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Wait! Don’t Dig -- Call 811 First

by Employee ‎04-12-2012 09:04 AM - edited ‎04-12-2012 09:10 AM

With spring upon us, homeowners and builders are beginning outdoor digging projects. You can help improve the customer experience and protect our network by calling 811 before you dig to ensure buried utility lines are marked.

811 is the national call-before-you-dig number, which must be called before every digging project, from simple landscaping projects like planting trees or shrubs to building a deck or installing a mailbox.

About 165,000 underground utilities are damaged annually across the U.S., and one out of every three incidents results from not calling 811. Be sure to call 811 before you dig, and educate a friend or neighbor about the importance of calling 811 if they have digging projects.

811.jpg

 

Here’s how it works:

  • Place one free, simple call to 811 to inform your local one-call center of your intent to dig.
     
  • Call as early as possible prior to digging to ensure enough time for utility lines to be properly marked.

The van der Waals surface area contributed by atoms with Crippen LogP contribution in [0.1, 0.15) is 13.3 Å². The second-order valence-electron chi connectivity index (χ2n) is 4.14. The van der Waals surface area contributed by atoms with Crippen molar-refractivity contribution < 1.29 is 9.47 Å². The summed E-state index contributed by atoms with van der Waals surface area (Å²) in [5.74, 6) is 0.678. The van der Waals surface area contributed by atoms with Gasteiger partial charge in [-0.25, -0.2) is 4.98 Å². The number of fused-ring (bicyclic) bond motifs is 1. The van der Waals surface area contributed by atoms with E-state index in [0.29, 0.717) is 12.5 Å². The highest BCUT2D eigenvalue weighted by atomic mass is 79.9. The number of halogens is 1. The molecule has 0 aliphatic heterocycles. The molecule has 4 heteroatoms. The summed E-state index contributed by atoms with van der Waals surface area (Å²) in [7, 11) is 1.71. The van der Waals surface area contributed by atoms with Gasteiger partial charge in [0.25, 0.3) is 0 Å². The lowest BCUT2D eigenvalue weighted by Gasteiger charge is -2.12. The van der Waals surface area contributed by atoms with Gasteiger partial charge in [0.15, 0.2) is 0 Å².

• When you call 811, a representative will ask for the location and description of your digging project.
     
  • Your local one-call center will notify affected utility companies, who will send a professional locator to mark the approximate location of your lines.
     
  • Once lines have been properly marked, carefully dig around the marked areas.
     
  • For more information, visit www.call811.com.  

The Common Ground Alliance (CGA) and its 1,400 members, including Verizon, recognize April as National Safe Digging Month, which was designated to promote awareness of 811 and that our land has a complex underground infrastructure of pipelines, wires and cables. Striking an underground utility line can create a safety hazard, disrupt service to an entire neighborhood, and result in fines and repair costs.

Verizon promotes safe digging by distributing hats, gloves and other promotional items with the 811 logo to our outside plant personnel, excavators, locators, municipal employees and right-of-way providers. We also place 811 bumper stickers on our vehicles to educate the public.

 

For more information, visit  http://www.call811.com/default.aspx. For state-specific information, visit http://www.call811.com/state-specific.aspx.

Comments
by on ‎04-12-2012 08:46 PM